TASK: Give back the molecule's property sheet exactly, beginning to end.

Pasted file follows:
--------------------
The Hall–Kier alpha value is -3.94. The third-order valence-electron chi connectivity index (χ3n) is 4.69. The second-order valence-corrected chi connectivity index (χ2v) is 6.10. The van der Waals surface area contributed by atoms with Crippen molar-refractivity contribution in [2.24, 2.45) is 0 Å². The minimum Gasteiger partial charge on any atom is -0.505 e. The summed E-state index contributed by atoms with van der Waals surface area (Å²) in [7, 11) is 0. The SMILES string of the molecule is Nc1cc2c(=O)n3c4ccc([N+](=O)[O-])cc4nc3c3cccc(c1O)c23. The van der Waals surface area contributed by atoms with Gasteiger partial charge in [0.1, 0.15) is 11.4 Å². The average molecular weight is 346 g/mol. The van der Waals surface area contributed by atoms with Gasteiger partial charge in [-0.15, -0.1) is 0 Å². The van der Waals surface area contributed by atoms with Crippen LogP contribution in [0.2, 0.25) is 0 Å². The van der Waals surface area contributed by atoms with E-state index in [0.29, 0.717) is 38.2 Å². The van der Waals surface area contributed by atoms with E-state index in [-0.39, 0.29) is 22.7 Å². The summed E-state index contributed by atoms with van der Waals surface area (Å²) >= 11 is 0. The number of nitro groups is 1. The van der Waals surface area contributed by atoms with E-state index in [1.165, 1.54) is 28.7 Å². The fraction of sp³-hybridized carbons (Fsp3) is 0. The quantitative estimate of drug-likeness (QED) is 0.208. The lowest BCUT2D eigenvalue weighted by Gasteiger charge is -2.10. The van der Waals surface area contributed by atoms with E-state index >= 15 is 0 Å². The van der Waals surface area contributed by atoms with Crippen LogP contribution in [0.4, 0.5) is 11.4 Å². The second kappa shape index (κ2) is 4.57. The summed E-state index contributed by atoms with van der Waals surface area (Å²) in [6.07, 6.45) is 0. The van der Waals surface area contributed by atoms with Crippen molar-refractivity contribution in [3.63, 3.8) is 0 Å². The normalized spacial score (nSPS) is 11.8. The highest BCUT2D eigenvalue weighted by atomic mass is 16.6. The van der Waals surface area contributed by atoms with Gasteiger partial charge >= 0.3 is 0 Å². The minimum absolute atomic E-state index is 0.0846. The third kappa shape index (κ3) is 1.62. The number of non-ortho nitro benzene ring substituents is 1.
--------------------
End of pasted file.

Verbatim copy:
The Hall–Kier alpha value is -3.94. The third-order valence-electron chi connectivity index (χ3n) is 4.69. The second-order valence-corrected chi connectivity index (χ2v) is 6.10. The van der Waals surface area contributed by atoms with Crippen molar-refractivity contribution in [2.24, 2.45) is 0 Å². The minimum Gasteiger partial charge on any atom is -0.505 e. The summed E-state index contributed by atoms with van der Waals surface area (Å²) in [7, 11) is 0. The SMILES string of the molecule is Nc1cc2c(=O)n3c4ccc([N+](=O)[O-])cc4nc3c3cccc(c1O)c23. The van der Waals surface area contributed by atoms with Gasteiger partial charge in [0.1, 0.15) is 11.4 Å². The average molecular weight is 346 g/mol. The van der Waals surface area contributed by atoms with Gasteiger partial charge in [-0.15, -0.1) is 0 Å². The van der Waals surface area contributed by atoms with Crippen LogP contribution in [0.2, 0.25) is 0 Å². The van der Waals surface area contributed by atoms with E-state index in [0.29, 0.717) is 38.2 Å². The van der Waals surface area contributed by atoms with E-state index in [-0.39, 0.29) is 22.7 Å². The summed E-state index contributed by atoms with van der Waals surface area (Å²) >= 11 is 0. The number of nitro groups is 1. The van der Waals surface area contributed by atoms with E-state index in [1.165, 1.54) is 28.7 Å². The fraction of sp³-hybridized carbons (Fsp3) is 0. The quantitative estimate of drug-likeness (QED) is 0.208. The lowest BCUT2D eigenvalue weighted by Gasteiger charge is -2.10. The van der Waals surface area contributed by atoms with E-state index >= 15 is 0 Å². The van der Waals surface area contributed by atoms with Crippen LogP contribution in [0.4, 0.5) is 11.4 Å². The second kappa shape index (κ2) is 4.57. The summed E-state index contributed by atoms with van der Waals surface area (Å²) in [6.07, 6.45) is 0. The van der Waals surface area contributed by atoms with Crippen molar-refractivity contribution in [3.63, 3.8) is 0 Å². The normalized spacial score (nSPS) is 11.8. The highest BCUT2D eigenvalue weighted by atomic mass is 16.6. The van der Waals surface area contributed by atoms with Gasteiger partial charge >= 0.3 is 0 Å². The minimum absolute atomic E-state index is 0.0846. The third kappa shape index (κ3) is 1.62. The number of non-ortho nitro benzene ring substituents is 1.